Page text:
Their mother was the next to mount a fever. In her case, it was accompanied by signs of early labor, including passage of blood clots. (Other iterations assert she’d received an injection for hip pain, which triggered hemorrhage from the injection site.) In the course of a stillbirth, the young woman began bleeding out. Her husband desperately sought help from a “village midwife,” who wasn’t formally trained as a midwife and certainly not supplied with the tools of the trade—gloves, aprons, sutures, pads and dressings, sterile razors, clamps, and blood for such emergencies. She and another birth attendant, who were related to Émile by marriage or blood, did their best. But Émile’s mother died that night in her mother’s home, or, according to some accounts, her own.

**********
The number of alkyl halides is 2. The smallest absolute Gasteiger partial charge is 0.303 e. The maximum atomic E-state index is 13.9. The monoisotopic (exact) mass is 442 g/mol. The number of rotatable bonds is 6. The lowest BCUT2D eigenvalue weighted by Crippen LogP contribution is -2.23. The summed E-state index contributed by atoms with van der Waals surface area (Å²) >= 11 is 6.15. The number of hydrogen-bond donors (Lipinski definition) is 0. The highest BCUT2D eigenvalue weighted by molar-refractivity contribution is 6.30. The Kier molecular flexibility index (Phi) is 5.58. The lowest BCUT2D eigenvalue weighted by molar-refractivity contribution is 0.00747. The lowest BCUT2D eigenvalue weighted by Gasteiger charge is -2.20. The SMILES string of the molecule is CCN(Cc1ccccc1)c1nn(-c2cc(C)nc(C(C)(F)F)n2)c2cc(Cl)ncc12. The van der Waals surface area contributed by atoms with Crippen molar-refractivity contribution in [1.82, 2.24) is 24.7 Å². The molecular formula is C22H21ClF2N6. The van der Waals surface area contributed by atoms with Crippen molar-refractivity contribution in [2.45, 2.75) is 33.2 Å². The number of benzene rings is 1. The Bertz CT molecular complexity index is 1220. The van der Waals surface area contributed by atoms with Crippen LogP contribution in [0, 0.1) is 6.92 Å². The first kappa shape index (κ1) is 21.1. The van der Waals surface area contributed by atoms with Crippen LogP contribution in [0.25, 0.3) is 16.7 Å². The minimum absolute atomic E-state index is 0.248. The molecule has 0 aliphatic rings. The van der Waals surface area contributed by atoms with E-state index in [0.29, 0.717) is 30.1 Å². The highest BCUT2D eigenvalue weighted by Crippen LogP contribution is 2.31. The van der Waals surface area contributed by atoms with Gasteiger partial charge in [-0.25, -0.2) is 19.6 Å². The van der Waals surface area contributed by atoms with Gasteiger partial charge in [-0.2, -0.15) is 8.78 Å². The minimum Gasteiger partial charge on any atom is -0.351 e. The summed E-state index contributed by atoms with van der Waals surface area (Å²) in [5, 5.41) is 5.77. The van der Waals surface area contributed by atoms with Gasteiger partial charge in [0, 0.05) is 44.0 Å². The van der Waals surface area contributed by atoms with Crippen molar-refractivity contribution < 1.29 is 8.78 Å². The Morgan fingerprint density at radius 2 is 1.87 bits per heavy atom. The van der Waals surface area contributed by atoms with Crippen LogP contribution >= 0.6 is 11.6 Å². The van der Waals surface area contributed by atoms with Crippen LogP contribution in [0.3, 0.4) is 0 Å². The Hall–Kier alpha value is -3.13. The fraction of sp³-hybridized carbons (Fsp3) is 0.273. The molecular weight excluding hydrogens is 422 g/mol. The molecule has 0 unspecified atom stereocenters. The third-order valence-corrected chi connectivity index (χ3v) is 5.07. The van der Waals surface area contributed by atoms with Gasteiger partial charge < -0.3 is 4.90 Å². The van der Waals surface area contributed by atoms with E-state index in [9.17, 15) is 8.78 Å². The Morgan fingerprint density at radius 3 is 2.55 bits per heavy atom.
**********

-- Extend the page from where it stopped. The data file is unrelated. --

As if these losses weren’t enough to make any family feel cursed, Émile’s maternal grandmother was soon sick with fever, nausea, and abdominal pain. According to a report bearing the imprimatur of the World Health Organization, she hedged any bets on curses and other supernatural etiologies by seeking care in Guéckédou, where she knew a nurse at its public hospital. Guéckédou, too, is all over the map in these origin stories: sometimes it’s a forest village, sometimes a town, sometimes a city. It’s in fact a small city and the capital of the district of the same name, and its ragged edges extend to a few miles away from an unpaved track leading to Meliandou. The village can be reached, as is clear from photographs illustrating scores of articles and reports about Patient Zero, by jeeps and the like.